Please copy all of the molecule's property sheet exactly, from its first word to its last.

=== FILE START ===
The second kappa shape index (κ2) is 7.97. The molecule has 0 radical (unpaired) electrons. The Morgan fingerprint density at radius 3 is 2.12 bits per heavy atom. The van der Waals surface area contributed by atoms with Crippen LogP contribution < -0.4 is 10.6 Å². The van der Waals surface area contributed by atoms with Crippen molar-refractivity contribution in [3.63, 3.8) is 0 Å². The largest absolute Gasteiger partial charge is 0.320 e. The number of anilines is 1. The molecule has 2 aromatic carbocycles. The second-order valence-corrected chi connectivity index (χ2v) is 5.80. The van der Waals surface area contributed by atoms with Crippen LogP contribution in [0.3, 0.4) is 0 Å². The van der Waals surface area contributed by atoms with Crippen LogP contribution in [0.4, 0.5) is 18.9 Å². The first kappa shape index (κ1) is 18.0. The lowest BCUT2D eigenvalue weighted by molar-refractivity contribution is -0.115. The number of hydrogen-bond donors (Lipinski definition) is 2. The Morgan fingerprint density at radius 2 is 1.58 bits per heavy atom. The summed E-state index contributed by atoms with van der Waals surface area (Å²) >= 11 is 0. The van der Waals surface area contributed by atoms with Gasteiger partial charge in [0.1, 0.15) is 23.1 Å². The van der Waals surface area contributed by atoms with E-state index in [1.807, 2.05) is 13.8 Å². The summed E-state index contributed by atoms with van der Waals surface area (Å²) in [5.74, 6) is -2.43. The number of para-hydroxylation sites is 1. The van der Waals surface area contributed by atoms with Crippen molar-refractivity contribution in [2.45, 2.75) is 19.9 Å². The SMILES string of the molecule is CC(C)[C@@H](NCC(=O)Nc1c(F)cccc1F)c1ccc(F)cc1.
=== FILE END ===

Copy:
The second kappa shape index (κ2) is 7.97. The molecule has 0 radical (unpaired) electrons. The Morgan fingerprint density at radius 3 is 2.12 bits per heavy atom. The van der Waals surface area contributed by atoms with Crippen LogP contribution < -0.4 is 10.6 Å². The van der Waals surface area contributed by atoms with Crippen molar-refractivity contribution in [3.63, 3.8) is 0 Å². The largest absolute Gasteiger partial charge is 0.320 e. The number of anilines is 1. The molecule has 2 aromatic carbocycles. The second-order valence-corrected chi connectivity index (χ2v) is 5.80. The van der Waals surface area contributed by atoms with Crippen LogP contribution in [0.3, 0.4) is 0 Å². The van der Waals surface area contributed by atoms with Crippen LogP contribution in [0.4, 0.5) is 18.9 Å². The first kappa shape index (κ1) is 18.0. The lowest BCUT2D eigenvalue weighted by molar-refractivity contribution is -0.115. The number of hydrogen-bond donors (Lipinski definition) is 2. The Morgan fingerprint density at radius 2 is 1.58 bits per heavy atom. The summed E-state index contributed by atoms with van der Waals surface area (Å²) >= 11 is 0. The van der Waals surface area contributed by atoms with Gasteiger partial charge in [0.1, 0.15) is 23.1 Å². The van der Waals surface area contributed by atoms with E-state index in [1.807, 2.05) is 13.8 Å². The summed E-state index contributed by atoms with van der Waals surface area (Å²) in [5.74, 6) is -2.43. The number of para-hydroxylation sites is 1. The van der Waals surface area contributed by atoms with Crippen molar-refractivity contribution in [2.45, 2.75) is 19.9 Å². The SMILES string of the molecule is CC(C)[C@@H](NCC(=O)Nc1c(F)cccc1F)c1ccc(F)cc1.